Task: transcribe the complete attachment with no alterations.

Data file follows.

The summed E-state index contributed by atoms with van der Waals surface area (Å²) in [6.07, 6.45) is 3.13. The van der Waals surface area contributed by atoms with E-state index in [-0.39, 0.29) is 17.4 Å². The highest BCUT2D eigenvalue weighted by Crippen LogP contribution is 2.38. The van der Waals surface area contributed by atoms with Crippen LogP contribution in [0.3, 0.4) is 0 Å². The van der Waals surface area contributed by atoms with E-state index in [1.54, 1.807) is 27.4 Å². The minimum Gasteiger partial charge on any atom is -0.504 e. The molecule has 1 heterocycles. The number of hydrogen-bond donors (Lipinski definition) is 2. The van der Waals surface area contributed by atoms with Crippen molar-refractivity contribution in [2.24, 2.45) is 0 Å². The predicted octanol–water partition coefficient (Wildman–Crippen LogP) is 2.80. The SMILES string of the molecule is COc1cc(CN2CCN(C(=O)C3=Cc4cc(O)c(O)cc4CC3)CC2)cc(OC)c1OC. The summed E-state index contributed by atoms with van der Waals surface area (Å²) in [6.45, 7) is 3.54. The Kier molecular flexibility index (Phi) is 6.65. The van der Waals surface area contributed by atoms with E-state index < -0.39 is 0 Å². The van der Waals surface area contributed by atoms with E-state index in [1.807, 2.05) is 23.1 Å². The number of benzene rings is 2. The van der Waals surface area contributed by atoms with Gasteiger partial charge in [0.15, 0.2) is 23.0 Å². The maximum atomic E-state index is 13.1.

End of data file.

The summed E-state index contributed by atoms with van der Waals surface area (Å²) in [6.07, 6.45) is 3.13. The van der Waals surface area contributed by atoms with E-state index in [-0.39, 0.29) is 17.4 Å². The highest BCUT2D eigenvalue weighted by Crippen LogP contribution is 2.38. The van der Waals surface area contributed by atoms with Crippen LogP contribution in [0.3, 0.4) is 0 Å². The van der Waals surface area contributed by atoms with E-state index in [1.54, 1.807) is 27.4 Å². The minimum Gasteiger partial charge on any atom is -0.504 e. The molecule has 1 heterocycles. The number of hydrogen-bond donors (Lipinski definition) is 2. The van der Waals surface area contributed by atoms with Crippen molar-refractivity contribution in [2.24, 2.45) is 0 Å². The predicted octanol–water partition coefficient (Wildman–Crippen LogP) is 2.80. The SMILES string of the molecule is COc1cc(CN2CCN(C(=O)C3=Cc4cc(O)c(O)cc4CC3)CC2)cc(OC)c1OC. The summed E-state index contributed by atoms with van der Waals surface area (Å²) in [6.45, 7) is 3.54. The Kier molecular flexibility index (Phi) is 6.65. The van der Waals surface area contributed by atoms with E-state index < -0.39 is 0 Å². The van der Waals surface area contributed by atoms with E-state index in [1.807, 2.05) is 23.1 Å². The number of benzene rings is 2. The van der Waals surface area contributed by atoms with Gasteiger partial charge in [0.15, 0.2) is 23.0 Å². The maximum atomic E-state index is 13.1.